Facebook’s Advertising Minefield – Are You Up To Date?

At the moment, Facebook’s terms & conditions for advertisers is changing quicker than a chameleon sat on a TV screen.

To bring you up to date, put those myths to bed and to give you some crystal clear clarity, I’ve put together this blog post to signify some of the biggest recent changes and how you should deal with them to play within the rules and maximise your results.

Because today, I’m bringing you some real “insider info” from a guy called Justin Brooke, who has been speaking to Brian Hopkins, the head of the ads integrity team (one of the policy makers) at Facebook. Justin recently posted his conversation which I’ve dissected for you here.

Justin will be a regular speaker at the mastermind group that I’m part of next year, so I’ll have lots more juicy insider information to share with you 🙂

Are you ready? Let’s get started…

Keep the trust with your audience intact.

This is simple, all you need to do is being honest.

No misleading adverts that are promising this, that and the other, and then driving traffic away from Facebook to a different places.

No promises in your copy that your landing/squeeze page doesn’t fulfil.

And probably the most important one, no misleading images that aren’t relevant to what you’re promoting.

You know the one, a dolled up model in skimpy underwear to promote a copywriter… seriously?

Treat Facebook users with respect, be honest with them and don’t irritate them with bad marketing.

Facebook also hate it when you’re driving their much-loved users to videos with no-player options, where they can just play & pause. Nobody likes sitting through those videos, and Facebook don’t want you pushing them on their users, so make sure you include a scroll bar so they can skip to the call-to-action.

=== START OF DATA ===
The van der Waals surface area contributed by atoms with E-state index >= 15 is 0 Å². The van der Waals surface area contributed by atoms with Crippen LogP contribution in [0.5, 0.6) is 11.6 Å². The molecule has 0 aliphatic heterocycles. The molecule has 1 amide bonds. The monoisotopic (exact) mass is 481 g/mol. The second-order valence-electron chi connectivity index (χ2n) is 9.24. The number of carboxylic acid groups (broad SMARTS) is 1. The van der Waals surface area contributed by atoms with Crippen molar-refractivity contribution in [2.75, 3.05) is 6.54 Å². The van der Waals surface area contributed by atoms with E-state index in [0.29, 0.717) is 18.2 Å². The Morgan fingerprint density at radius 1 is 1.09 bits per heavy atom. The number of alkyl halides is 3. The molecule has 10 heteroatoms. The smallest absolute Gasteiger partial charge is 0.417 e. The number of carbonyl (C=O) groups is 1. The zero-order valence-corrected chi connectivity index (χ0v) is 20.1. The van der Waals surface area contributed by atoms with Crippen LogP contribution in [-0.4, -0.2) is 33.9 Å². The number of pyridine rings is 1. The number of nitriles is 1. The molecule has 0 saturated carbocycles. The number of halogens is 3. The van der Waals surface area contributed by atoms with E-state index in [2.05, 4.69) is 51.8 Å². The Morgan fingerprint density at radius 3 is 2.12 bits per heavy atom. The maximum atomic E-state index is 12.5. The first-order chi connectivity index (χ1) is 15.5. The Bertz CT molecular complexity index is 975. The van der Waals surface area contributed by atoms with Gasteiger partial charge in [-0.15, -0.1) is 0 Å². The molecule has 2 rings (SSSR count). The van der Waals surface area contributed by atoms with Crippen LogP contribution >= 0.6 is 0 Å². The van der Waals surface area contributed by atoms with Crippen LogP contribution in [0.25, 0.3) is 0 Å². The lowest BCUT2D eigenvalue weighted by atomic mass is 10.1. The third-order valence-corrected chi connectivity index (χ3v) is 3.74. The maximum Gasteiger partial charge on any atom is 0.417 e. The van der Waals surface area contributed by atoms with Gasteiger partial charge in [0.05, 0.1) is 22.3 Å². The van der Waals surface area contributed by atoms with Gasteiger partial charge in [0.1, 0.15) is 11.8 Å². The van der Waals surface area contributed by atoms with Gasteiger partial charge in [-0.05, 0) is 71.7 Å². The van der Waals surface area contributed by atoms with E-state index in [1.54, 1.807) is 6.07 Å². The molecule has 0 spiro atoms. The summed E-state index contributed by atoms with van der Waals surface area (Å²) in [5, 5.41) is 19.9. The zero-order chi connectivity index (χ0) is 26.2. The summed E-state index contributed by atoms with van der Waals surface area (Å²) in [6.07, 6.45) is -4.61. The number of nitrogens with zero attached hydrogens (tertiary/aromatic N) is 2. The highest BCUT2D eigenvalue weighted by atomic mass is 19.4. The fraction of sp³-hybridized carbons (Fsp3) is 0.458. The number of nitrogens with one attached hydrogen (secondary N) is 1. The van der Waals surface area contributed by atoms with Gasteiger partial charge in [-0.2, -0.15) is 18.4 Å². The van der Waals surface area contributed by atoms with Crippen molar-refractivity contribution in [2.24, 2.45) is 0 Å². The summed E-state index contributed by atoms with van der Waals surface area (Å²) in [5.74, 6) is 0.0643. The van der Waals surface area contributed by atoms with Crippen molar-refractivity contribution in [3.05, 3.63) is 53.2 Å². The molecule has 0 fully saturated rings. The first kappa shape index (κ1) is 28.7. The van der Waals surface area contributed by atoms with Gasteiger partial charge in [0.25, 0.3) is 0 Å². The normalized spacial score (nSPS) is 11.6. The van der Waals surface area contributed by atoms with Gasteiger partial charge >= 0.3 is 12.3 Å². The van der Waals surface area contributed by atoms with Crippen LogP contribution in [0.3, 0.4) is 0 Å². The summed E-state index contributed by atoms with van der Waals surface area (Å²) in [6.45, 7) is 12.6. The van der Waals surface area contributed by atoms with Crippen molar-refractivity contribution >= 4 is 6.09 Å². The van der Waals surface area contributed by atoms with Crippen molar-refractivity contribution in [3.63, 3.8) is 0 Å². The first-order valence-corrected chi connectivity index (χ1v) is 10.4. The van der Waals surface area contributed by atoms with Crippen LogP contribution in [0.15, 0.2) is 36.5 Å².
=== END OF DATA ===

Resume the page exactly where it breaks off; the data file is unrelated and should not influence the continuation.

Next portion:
Understand the implications of opt-outs.

A few weeks ago, I reported that Facebook are now giving their users the option to opt-out of your adverts, if they’re not relevant or they don’t want to see them.

It’s all part of making the user experience better.

What that means for me and you is that if you have more than average opt-outs, Facebook are going to investigate your account.

But don’t worry…

Because, if Facebook receive complaints but your ads aren’t misleading and your landing/squeeze pages are fair and genuine, then you’re not going to get in trouble.

BUT…

Facebook’s complaints team rarely get complaints about transparent, trustworthy ads, so ensure that you’re setting up good quality adverts to your right market, to make sure that you’re not ruffling too many peoples feathers.

Understanding what causes account termination for advertisers.

How many times have you heard these “horror stories” about how some poor advertiser had his account shut down, with no explanation, even though they did nothing wrong?

Scary isn’t it?

Well, according to Brian and the Facebook integrity team, Facebook are currently working on a new system to deal with advertisers.

There are thousands, even tens of thousands different scenarious for why accounts get closed, meaning that Facebook’s team don’t give an accurate detailed reasons for every termination.

But stick to this general guideline from Brian Hopkins, and you’ll be fine:

“Account terminations are usually a result of something you are doing that is breaking the trust relationship” 

It’s not an issue with your business, it’s all about ethics.

Be honest, be transparent and advertise with style.

How to handle negative comments on your ads.

Horrible aren’t they?

Especially when people get personal, call you this that and the other, or even class you as a ‘scam’ or ‘spam’.

So, how do you deal with these emotion vampires?

By all means, you’re allowed to moderate the comments you receive.

It’s absolutely fine to remove unfair, spammy comments.

But be warned, deleting every single negative comment can be frowned upon, as it will look like your hiding the truth, and not being transparent with users.

What’s the verdict?

I know what you’re thinking, your itching your head feeling a little over-whelmed by Facebook’s harsh rules and conditions.

But, it’s rather simple.

All you have to do is be compassionate towards the end user.

You must understand that Facebook doesn’t want to be known for being a spam-bot that pushes adverts in peoples faces, remember that Mark Zucks wants Facebook to be “cool” – and adverts aren’t really cool.

People use Facebook to catch up with friends and family, share personal experiences and feel part of a community, not to buy from.

Just ensure that your ad is enhancing the users experience rather than annoying them, and you can’t go far wrong.

3 Comments

  • Elaine halligan

    Reply Reply November 27, 2014

    Once again really sensible no nonsense advice from the lovely Emma. Thanks for making all this clear and stopping the scaremongering.

    • Emma

      Reply Reply December 3, 2014

      Thanks Elaine – I hate nothing more than scaremongering!

  • Rose

    Reply Reply August 24, 2015

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